The St. Louis Blues continued to adjust to their depleted roster. Playing the Seattle Kraken wouldn’t have been easy with all the guys traded away still here, so nobody knew what to expect with the team as they were.
Overall, it started well. The Blues took the positives from the Pittsburgh game and continued those into this contest.
They were actually getting the better of the offense. At one point, the Blues were outshooting the Kraken 8-1.
However, the way the season has gone continued in this game. Seattle scored on their second shot of the game.
Nikita Alexandrov slipped in the offensive zone and the puck got turned over, leading to a two-on-one. Seattle didn’t even bother with the pass and lasered a wrist shot from the left into the top right corner for a 1-0 lead.
The second period got really interesting. The Blues got an early power play, but only mustered one shot.
Seattle got a power play off a bogus tripping call and the Blues proceeded to score a shorthanded goal. Robert Thomas got a breakout with the defenders on their heels and snuck it through the five hole because Martin Jones didn’t have his stick down.
The Kraken would regain the lead less than two minutes later. Seattle got the goal just seconds after the power play ended, but Jordan Binnington returned the favor by letting one through his legs because of a stick that wasn’t there.
Minutes after that, the Blues took advantage of a bad line change by Seattle. Vince Dunn tried to go to the bench, which left Brandon Saad open on the stretch pass. Dunn almost got back, but Saad just snapped one past the glove hand – it was a shot that should have been saved – but it tied the game 2-2.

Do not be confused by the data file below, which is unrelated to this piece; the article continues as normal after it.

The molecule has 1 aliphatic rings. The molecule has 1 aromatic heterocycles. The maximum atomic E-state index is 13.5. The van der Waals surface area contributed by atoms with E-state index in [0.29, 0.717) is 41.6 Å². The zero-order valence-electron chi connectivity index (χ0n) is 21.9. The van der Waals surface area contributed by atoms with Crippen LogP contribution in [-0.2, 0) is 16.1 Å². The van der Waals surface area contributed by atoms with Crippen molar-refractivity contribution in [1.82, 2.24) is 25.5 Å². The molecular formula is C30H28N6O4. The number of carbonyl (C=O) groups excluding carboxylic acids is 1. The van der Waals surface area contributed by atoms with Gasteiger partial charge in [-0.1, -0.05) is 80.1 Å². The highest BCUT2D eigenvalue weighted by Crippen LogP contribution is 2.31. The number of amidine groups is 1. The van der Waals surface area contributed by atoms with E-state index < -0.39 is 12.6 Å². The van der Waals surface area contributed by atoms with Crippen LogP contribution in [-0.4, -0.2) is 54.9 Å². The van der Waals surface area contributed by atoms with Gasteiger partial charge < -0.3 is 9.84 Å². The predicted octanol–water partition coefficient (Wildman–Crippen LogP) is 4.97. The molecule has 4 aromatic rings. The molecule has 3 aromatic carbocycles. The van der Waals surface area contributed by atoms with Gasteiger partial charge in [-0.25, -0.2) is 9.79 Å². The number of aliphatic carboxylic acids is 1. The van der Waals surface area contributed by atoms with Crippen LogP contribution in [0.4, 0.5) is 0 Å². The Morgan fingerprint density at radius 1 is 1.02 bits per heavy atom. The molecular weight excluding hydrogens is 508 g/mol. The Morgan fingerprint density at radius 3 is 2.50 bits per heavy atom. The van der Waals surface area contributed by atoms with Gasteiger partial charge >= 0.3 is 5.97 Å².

With less than seven minutes to go in the period, Seattle just got lucky. They won the faceoff and took a shot from the point.
Binnington tracked the puck to his right, but it deflected the other direction. Seattle had a guy right there to sweep it into an empty net and grab a 3-2 lead.
The third period was wide open. It was odd because the shot totals didn’t indicate it, with a total of eight halfway through, but there were chances both ways, although Seattle had most of the looks.
The Blues succumbed to the pressure with 10:14 left. The puck was cycled around after being flung around close to the net. The eventual shot from the point was screened and Binnington was out of position in an effort to see the shot, which made the game 4-2.
St. Louis continued to battle. With a little over five minutes remaining, they got the puck deep, pushed it back out in front and Pavel Buchnevich found the back of the net to make it 4-3.
It wasn’t enough though. Though they actually had some rare possession, they failed to really even challenge the goaltender with the six-on-five attack and eventually gave up the empty net goal for a 5-3 loss.
Cons: Power play
Stop me if you’ve heard this one before. The St. Louis Blues power play failed to score, or really even come that close.
They improved their puck control and passing, but we’re essentially talking an improvement from zero to one or two, not seven, eight, nine, etc.
They just don’t do anything with it. The shots they take are either blocked, miss the net or are right at the goaltender.
Maybe I’m misremembering things, but I don’t remember the Blues power play being this impotent when they were actually rebuilding back in the mid-2000’s. It’s so ineffective that you basically know they won’t score, so it’s a waste of two minutes.
St. Louis had four power plays and barely even troubled Seattle on it. That’s eight minutes of game time wasted when the Blues actually would have been better off five-on-five.
They also gave up a shorthanded chance, so the fact the Blues scored a shorty was almost negated in terms of overall special teams play.